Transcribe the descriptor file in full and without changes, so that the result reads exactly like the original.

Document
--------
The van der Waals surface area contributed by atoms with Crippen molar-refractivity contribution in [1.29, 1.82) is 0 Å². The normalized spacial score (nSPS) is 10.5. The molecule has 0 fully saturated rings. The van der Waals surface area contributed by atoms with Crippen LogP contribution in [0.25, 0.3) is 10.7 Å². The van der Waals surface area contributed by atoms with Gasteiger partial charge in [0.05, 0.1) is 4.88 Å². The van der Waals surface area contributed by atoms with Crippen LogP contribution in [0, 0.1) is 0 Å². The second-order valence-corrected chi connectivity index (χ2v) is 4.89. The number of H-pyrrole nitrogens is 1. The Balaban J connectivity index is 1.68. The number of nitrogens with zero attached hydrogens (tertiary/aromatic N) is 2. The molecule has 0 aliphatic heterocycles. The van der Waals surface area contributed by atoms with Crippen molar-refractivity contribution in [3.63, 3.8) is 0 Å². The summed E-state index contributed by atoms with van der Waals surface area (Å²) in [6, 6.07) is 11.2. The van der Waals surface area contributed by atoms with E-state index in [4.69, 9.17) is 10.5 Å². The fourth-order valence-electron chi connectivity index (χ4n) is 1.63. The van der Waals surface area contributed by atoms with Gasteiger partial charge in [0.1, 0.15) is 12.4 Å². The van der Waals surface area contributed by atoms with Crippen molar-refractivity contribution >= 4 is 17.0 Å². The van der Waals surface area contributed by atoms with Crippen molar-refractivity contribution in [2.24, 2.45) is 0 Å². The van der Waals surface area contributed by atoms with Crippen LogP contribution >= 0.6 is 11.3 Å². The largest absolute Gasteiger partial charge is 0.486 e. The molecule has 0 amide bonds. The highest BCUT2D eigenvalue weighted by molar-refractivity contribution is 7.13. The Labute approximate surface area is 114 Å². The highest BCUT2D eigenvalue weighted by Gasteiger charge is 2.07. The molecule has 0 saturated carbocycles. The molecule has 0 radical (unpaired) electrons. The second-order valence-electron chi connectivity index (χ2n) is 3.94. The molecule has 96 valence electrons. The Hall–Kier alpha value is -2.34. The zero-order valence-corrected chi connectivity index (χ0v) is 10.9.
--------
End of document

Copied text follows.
The van der Waals surface area contributed by atoms with Crippen molar-refractivity contribution in [1.29, 1.82) is 0 Å². The normalized spacial score (nSPS) is 10.5. The molecule has 0 fully saturated rings. The van der Waals surface area contributed by atoms with Crippen LogP contribution in [0.25, 0.3) is 10.7 Å². The van der Waals surface area contributed by atoms with Gasteiger partial charge in [0.05, 0.1) is 4.88 Å². The van der Waals surface area contributed by atoms with Crippen LogP contribution in [0, 0.1) is 0 Å². The second-order valence-corrected chi connectivity index (χ2v) is 4.89. The number of H-pyrrole nitrogens is 1. The Balaban J connectivity index is 1.68. The number of nitrogens with zero attached hydrogens (tertiary/aromatic N) is 2. The molecule has 0 aliphatic heterocycles. The van der Waals surface area contributed by atoms with Crippen molar-refractivity contribution in [3.63, 3.8) is 0 Å². The summed E-state index contributed by atoms with van der Waals surface area (Å²) in [6, 6.07) is 11.2. The van der Waals surface area contributed by atoms with E-state index in [4.69, 9.17) is 10.5 Å². The fourth-order valence-electron chi connectivity index (χ4n) is 1.63. The van der Waals surface area contributed by atoms with Gasteiger partial charge in [0.1, 0.15) is 12.4 Å². The van der Waals surface area contributed by atoms with Crippen molar-refractivity contribution >= 4 is 17.0 Å². The van der Waals surface area contributed by atoms with Crippen molar-refractivity contribution in [2.24, 2.45) is 0 Å². The van der Waals surface area contributed by atoms with Crippen LogP contribution >= 0.6 is 11.3 Å². The largest absolute Gasteiger partial charge is 0.486 e. The molecule has 0 amide bonds. The highest BCUT2D eigenvalue weighted by molar-refractivity contribution is 7.13. The Labute approximate surface area is 114 Å². The highest BCUT2D eigenvalue weighted by Gasteiger charge is 2.07. The molecule has 0 saturated carbocycles. The molecule has 0 radical (unpaired) electrons. The second-order valence-electron chi connectivity index (χ2n) is 3.94. The molecule has 96 valence electrons. The Hall–Kier alpha value is -2.34. The zero-order valence-corrected chi connectivity index (χ0v) is 10.9.